which will hardly be imagined real physical entities
ex Economic Geology of the Bingham Mining District, Utah. By John Mason Boutwell, with A section on areal geology by Arthur Keith and Introduction on general geology by Samuel Franklin Emmons. United States Geological Survey Professional Paper 38 (1905)
Nature herself, sometimes produces things, that have new relations to others : and art, especially if assisted by chymistry, may cause so many new productions, that no man can tell, but the most familiar bodies may have multitudes of qualities, he dreams not of, which will hardly be imagined real physical entities... Hence the multiplicity of qualities in the same natural bodies, may proceed from the bare texture, and other mechanical affections of their matter : for we must consider each both, not barely, as it is in itself, an entire and distinct portion of matter, but as a part of the universe; and, consequently, placed amongst a great number and variety of other bodies, upon which it may act, and by which it may be acted upon several ways...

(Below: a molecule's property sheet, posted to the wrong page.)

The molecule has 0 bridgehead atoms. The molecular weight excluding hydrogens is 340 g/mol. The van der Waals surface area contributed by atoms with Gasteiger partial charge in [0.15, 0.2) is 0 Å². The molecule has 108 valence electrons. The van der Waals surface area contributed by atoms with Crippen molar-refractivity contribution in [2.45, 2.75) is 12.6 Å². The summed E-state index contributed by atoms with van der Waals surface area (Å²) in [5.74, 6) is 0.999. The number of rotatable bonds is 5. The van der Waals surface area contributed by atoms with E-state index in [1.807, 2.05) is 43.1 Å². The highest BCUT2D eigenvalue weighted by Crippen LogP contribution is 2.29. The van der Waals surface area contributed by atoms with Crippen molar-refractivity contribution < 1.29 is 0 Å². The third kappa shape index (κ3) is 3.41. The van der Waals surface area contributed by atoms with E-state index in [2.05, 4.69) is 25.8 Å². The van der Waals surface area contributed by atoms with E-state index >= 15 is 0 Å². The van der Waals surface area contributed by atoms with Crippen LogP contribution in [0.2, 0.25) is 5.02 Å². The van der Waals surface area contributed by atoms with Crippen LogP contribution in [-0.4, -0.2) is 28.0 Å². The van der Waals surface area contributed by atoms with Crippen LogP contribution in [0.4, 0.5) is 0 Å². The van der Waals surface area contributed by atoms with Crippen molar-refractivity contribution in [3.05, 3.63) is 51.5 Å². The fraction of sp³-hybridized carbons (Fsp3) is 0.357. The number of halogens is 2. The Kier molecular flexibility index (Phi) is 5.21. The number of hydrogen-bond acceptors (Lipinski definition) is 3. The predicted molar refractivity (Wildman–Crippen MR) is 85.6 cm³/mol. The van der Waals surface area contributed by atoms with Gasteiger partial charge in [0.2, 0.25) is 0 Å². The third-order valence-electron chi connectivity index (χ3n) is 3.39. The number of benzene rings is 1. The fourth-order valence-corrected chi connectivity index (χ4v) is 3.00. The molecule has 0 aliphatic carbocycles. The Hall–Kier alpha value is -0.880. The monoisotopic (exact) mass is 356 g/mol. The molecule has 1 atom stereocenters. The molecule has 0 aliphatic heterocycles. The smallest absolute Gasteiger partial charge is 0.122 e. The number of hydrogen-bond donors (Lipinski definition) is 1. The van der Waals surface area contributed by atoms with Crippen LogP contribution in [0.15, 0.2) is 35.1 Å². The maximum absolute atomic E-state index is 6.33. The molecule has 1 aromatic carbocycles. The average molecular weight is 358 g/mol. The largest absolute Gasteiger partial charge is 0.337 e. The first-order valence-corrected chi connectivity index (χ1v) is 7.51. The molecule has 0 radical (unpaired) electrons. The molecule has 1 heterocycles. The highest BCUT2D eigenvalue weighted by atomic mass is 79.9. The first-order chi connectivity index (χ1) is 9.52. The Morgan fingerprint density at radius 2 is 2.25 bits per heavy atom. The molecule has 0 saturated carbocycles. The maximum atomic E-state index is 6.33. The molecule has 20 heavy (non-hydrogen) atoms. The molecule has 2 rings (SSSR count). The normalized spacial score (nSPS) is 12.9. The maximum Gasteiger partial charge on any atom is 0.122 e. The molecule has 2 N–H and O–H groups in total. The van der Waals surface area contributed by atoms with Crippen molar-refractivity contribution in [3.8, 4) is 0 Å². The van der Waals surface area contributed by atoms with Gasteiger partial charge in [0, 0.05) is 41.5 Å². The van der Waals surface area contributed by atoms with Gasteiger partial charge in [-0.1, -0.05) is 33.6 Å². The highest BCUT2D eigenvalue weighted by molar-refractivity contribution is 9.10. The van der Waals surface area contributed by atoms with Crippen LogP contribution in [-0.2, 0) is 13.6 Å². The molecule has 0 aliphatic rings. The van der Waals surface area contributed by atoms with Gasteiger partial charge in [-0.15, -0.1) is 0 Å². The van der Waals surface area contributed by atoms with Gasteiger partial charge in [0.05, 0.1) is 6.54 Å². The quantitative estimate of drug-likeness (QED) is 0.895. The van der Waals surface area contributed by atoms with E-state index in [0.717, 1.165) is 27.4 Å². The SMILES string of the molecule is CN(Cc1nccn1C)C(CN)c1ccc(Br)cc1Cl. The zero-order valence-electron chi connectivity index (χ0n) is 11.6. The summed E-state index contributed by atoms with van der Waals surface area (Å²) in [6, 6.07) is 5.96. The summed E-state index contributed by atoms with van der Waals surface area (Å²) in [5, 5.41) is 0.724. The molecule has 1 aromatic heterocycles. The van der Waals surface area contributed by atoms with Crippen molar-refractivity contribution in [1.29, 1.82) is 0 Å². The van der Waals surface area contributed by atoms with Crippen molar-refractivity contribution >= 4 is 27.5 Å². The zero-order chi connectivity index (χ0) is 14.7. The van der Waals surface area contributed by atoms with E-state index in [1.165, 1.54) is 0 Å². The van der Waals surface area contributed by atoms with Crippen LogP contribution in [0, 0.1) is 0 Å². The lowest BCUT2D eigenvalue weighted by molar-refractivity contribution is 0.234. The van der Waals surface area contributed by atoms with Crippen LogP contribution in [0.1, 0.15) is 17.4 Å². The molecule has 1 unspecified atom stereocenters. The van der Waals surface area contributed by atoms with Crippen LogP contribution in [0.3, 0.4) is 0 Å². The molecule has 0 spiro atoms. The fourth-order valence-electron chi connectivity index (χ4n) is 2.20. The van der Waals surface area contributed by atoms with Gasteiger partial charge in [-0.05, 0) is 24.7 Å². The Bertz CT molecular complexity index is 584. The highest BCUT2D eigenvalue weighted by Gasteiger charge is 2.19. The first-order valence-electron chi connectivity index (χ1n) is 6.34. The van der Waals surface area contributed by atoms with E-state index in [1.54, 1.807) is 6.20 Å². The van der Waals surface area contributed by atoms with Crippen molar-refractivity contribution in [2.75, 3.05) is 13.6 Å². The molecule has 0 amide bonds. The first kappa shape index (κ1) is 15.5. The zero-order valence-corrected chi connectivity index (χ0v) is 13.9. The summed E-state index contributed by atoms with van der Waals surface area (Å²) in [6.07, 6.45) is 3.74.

ex Robert Boyle (1627-91 *), The Origin of Forms and Qualities; Serving as an Introduction to the Mechanical Philosophy (1676, taken from The Philosophical Works of the Honourable Robert Boyle Esq; abridged, methodized and disposed under the general heads &c., &c, 1738), here.
drawing; economic geology; forms and qualities; mechanical philosophy; ore; pay streak; J. M. Boutwell; Robert Boyle